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So, I have this problem. I like camping, I consider myself well-organized person and good at planning things out, but I seem to be unable to combine these two things into planning a camping trip.
Whether it was growing up on Boy Scout trips, camping with friends at the lake, or going on a weekend backpacking trip into the wilderness, I have never been the person who actually plans out the dates, knows the locations, and gets a gear checklist prepared beforehand.
Seems like quite a contradiction, right?
Contradictions aside, how hard can it be to plan a camping trip? Find some trees, throw some matches and other camping gear in a backpack, and head out the door. Simple as that.
Actually, 23 years of not planning a camping trip says otherwise.
I knew I needed some help. I needed someone who was intimately familiar with all of the planning and preparation that goes into a camping trip. Luckily, I had a friend whose knowledge of camping technique knows no bounds: Alex Bentzinger.
Besides starting his own full-service media-production company at the age of 19, Alex achieved Eagle Scout status while in Boy Scouts and has been on 3-14 day treks across the United States. As the Boy Scout motto “be prepared” flashed back to mind while doing research for this article, who better to ask for beginner camping advice than a certified Eagle Scout?
No one, that's who.
That being said, here are the 5 things Alex taught me about planning my first camping trip.
Your location is going to determine a lot of things about your trip: what kind of weather to expect, what gear to bring, packing water vs. finding a source near your site, the list could go on forever. Once you have a general region of where you’d like to camp, next step is finding your actual campsite.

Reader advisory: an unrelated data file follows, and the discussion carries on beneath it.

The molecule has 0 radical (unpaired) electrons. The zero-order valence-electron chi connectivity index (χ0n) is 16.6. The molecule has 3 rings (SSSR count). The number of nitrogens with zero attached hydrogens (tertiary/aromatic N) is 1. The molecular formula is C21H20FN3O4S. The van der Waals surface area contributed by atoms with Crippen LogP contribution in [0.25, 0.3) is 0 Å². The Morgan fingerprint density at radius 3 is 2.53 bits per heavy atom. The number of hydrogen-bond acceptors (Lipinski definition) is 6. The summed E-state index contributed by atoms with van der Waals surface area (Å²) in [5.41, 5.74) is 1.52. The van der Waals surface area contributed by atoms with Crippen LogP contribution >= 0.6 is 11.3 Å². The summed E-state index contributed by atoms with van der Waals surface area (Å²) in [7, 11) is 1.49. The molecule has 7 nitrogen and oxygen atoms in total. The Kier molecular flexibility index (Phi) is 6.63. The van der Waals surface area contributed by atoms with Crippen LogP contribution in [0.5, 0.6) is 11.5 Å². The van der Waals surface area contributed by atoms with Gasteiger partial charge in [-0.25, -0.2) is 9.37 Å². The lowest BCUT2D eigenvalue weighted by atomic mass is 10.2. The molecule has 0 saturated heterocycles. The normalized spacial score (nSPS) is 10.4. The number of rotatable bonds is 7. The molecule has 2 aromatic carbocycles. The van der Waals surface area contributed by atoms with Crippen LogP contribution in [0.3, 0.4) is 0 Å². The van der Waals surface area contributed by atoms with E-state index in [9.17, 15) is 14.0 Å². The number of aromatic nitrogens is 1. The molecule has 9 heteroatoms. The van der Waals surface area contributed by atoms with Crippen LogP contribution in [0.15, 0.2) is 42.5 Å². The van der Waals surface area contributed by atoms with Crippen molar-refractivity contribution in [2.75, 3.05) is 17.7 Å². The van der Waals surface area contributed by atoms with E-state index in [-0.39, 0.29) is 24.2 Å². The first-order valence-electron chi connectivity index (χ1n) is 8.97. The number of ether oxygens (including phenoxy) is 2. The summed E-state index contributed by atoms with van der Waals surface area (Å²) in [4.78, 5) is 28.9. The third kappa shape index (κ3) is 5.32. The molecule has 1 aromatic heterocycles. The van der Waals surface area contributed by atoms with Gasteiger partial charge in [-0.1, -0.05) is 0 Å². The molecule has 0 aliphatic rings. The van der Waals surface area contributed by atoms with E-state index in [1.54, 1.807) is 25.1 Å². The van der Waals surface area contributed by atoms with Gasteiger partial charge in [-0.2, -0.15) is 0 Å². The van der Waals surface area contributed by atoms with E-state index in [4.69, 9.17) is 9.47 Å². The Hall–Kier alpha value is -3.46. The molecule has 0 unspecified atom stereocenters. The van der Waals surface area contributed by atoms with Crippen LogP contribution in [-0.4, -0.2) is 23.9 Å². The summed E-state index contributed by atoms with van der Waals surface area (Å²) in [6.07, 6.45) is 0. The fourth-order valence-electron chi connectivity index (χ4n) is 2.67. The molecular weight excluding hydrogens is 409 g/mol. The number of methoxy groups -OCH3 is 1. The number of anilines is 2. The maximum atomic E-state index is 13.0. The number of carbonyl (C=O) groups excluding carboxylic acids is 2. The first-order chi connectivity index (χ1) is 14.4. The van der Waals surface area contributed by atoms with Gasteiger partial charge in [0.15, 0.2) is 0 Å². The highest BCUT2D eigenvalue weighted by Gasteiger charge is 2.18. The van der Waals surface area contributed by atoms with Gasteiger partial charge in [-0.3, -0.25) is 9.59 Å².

“National Forests, Grasslands and BLM (Bureau of Land Management) property are all great places for camping because you can do some great dispersed camping for free,” said Alex. “Unfortunately, there are not many of these federal areas located in the Midwest, so you will have much better luck with this method if you are out in the Western United States.”
Being in the Midwest, this posed a problem for me personally. Thanks to his years of experience camping in the Midwest, Alex had a quick solution:
“Oh that’s no problem, there are plenty of public use areas around locally where you can usually camp for free. Most public use areas will typically have primitive campsites marked on a map also.”
If you’re striking out with the first two options, Alex has a less-traditional approach that he uses occasionally, called “winging it.”
“Yeah, so if those first few methods don’t work, what I do is just open Google Maps and look for a forested area that is near a source of water. So long as you are responsible and follow the 7 principles of LNT (leave no trace), you should be able to camp almost anywhere with little hassle.”
That approach is for the bolder among us, but if you are a little more on the timid side, you can always check out sites such as www.freecampgrounds.com or www.boondocking.org to find free campsites near you.
If you are looking for more developed campsites, you can check out www.recreation.gov to find a list of official government campsites which can be reserved, in advance, for anywhere from $5-$25.
After you have your campsite picked out, you definitely want to spend a little time checking out the weather forecast for the days that you will be in the outdoors.
“Starting out, you definitely don’t want to camp when it is pouring rain or there are gale-force winds in the forecast,” stated Alex. “Because, you know, at the end of the day this is supposed to be a fun experience, and you will probably not have much fun if you have to sit in your tent the whole time because you’re getting pummeled with wind and rain.”
Alex was right, that sounded like an awful time. Definitely an experience that would not make me want to plan another trip anytime soon.
“A little wind is okay, but you definitely, definitely, do not want to be out in a severe storm. When I was doing a 10-day trip with my (Boy Scout) troop and we got caught setting up our tents in the middle of a thunderstorm. Lightning kills more people than tornadoes, did you know that? (I did not) At all costs, you want to avoid camping when there is a chance of severe storms in the forecast. Please, if you take anything away from this interview, let it be that.”
This is a tough one because it is going to be ultra-specific to your location, weather,the length of trip, and more. That being said, there are a few essentials that you should never head into the outdoors without. That will include things like:
- Navigation (map and compass)
- Sun protection (sunglasses and sunscreen)
- Insulation (extra clothing)
- Illumination (headlamp/flashlight)
- First-aid supplies